How shall I pronounce the words every body, every thing etc. when meaning everybody, everything, but written separately in the 19th century, like Jane Austen did? As two words, or as one?

In the sentence:

Every body was there

is there an extra stress at the first syllable of the second word, like in

Every baby was there

or is there only one stress at the beginning like in

Everybody was there


I've sometimes heard Americans pronounced everybody as [ˈɛvrɪˈba:di] - is it just a local slang, or can it be a relict from the old times where these two parts were perceived as separate words?

  • Is there any possible way to pronounce every body differently than everybody ? I don't think there is any possibility. Oct 16, 2014 at 20:27
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    As an American, I find myself pronouncing "everybody" the same as "every buddy", and "every body" as "every" followed by "body". I don't notice much, if any, distinction between "everything" and "every thing". If I notice any difference, it's that I emphasize the "er" in "every" a bit more strongly when saying "every thing" than I do when I say "everything". But I definitely say "everybody" differently than I say "every body". Not sure whether others do as well, will need to listen. "Every body" comes up infrequently in conversation nowadays.
    – Patrick87
    Oct 16, 2014 at 20:42
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    If it means the same thing as the modern compound word, I think I would pronounce it the same. But if you're saying Every body in the morgue is on a slab, referring to all the dead bodies rather than a group of people, I would pronounce it as @Patrick87 describes. In the case of every thing, I'd probably have a slight stress change and a tiny pause between the words.
    – Barmar
    Oct 16, 2014 at 21:59
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    @BlessedGeek The OP explains it for us. Coumpound nouns such as everybody take one stress, usually on the first noun in the compound. Every girl takes two stresses one on each word. Imagine lots of corpses from an accident. You'd probably say 'every 'body was recovered. Not 'everybody was recovered ... Oct 16, 2014 at 23:41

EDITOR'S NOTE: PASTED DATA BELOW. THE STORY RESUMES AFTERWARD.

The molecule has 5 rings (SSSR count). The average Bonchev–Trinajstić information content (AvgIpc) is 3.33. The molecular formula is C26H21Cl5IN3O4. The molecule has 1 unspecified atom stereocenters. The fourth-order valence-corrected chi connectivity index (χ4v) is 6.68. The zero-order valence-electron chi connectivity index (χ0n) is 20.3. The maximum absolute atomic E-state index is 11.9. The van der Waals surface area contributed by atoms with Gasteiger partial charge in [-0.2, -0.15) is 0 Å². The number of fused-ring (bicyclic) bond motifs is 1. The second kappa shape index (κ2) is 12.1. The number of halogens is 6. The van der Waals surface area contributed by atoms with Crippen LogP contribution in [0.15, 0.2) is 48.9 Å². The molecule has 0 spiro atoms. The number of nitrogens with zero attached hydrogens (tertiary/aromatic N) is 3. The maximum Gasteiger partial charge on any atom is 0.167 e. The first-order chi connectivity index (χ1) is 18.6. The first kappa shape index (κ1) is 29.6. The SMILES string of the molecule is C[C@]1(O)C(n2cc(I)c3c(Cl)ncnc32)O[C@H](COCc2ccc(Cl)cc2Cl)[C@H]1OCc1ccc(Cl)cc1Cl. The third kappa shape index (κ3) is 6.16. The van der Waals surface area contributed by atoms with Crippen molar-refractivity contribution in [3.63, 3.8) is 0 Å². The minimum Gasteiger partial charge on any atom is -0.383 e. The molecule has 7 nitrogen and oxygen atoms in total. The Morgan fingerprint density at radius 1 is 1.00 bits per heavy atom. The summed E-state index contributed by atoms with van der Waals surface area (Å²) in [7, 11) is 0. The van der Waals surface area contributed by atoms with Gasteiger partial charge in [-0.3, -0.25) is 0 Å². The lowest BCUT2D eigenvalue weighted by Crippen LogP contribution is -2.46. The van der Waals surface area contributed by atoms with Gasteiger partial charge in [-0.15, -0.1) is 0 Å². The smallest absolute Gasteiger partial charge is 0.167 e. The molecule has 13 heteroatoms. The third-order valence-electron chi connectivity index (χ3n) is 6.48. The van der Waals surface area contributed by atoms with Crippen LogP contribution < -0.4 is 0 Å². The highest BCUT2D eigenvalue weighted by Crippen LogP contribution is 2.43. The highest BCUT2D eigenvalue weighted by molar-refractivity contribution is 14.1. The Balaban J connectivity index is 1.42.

1 Answer 1


Walker's critical pronouncing dictionary from 1824 does not have a pronunciation for every body, but gives the pronunciation for nobody as /ˈnoʊbɒdi/. That is, the first syllable was accented, but the vowel in the second syllable had not yet been reduced to a schwa.

Since this spelling change almost certainly followed the pronunciation change, I think it's quite safe to assume that every body was pronounced the same way: /ˈɛvrɪbɒdi/

  • Peter, I can't see it so clearly. Why are you so sure that there is no additional accent on the first syllable of body? Oct 22, 2014 at 6:26
  • If nobody had been treated as two words, the primary accent would be on the body and not the no. This isn't what Walker says. What I'm assuming is that everybody started being treated as one word at the same time as nobody did. I can't be sure of this. Oct 22, 2014 at 10:32
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    I don't think the fact that some Americans say /ˈevriˌbɑdi/ means that we treat it like two words. Americans just tend to put more secondary stresses in than Brits. For example, we put secondary stress on the tar in military, and that was never two words. Oct 22, 2014 at 10:40

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